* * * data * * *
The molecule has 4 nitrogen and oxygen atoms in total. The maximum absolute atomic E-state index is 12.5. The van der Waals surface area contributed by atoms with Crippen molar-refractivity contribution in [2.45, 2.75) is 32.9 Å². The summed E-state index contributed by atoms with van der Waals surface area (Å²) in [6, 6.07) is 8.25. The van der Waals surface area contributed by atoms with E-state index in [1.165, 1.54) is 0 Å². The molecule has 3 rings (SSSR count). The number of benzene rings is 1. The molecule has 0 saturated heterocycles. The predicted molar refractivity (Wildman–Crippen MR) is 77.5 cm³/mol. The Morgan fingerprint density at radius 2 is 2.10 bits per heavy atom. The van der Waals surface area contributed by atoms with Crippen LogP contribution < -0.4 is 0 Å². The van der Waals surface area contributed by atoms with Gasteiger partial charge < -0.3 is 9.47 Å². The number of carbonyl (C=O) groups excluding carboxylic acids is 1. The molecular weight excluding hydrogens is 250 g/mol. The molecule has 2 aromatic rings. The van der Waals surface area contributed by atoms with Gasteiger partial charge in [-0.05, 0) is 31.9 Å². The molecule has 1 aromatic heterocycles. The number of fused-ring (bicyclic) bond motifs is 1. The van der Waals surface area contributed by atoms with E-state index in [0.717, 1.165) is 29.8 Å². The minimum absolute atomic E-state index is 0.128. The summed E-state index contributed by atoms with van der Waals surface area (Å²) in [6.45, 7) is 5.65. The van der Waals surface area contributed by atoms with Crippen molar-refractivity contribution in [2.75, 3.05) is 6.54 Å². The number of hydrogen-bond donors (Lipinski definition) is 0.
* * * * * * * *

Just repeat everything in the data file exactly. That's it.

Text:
The molecule has 4 nitrogen and oxygen atoms in total. The maximum absolute atomic E-state index is 12.5. The van der Waals surface area contributed by atoms with Crippen molar-refractivity contribution in [2.45, 2.75) is 32.9 Å². The summed E-state index contributed by atoms with van der Waals surface area (Å²) in [6, 6.07) is 8.25. The van der Waals surface area contributed by atoms with E-state index in [1.165, 1.54) is 0 Å². The molecule has 3 rings (SSSR count). The number of benzene rings is 1. The molecule has 0 saturated heterocycles. The predicted molar refractivity (Wildman–Crippen MR) is 77.5 cm³/mol. The Morgan fingerprint density at radius 2 is 2.10 bits per heavy atom. The van der Waals surface area contributed by atoms with Crippen LogP contribution < -0.4 is 0 Å². The van der Waals surface area contributed by atoms with Gasteiger partial charge < -0.3 is 9.47 Å². The number of carbonyl (C=O) groups excluding carboxylic acids is 1. The molecular weight excluding hydrogens is 250 g/mol. The molecule has 2 aromatic rings. The van der Waals surface area contributed by atoms with Gasteiger partial charge in [-0.05, 0) is 31.9 Å². The molecule has 1 aromatic heterocycles. The number of fused-ring (bicyclic) bond motifs is 1. The van der Waals surface area contributed by atoms with E-state index in [0.717, 1.165) is 29.8 Å². The minimum absolute atomic E-state index is 0.128. The summed E-state index contributed by atoms with van der Waals surface area (Å²) in [6.45, 7) is 5.65. The van der Waals surface area contributed by atoms with Crippen molar-refractivity contribution in [2.75, 3.05) is 6.54 Å². The number of hydrogen-bond donors (Lipinski definition) is 0.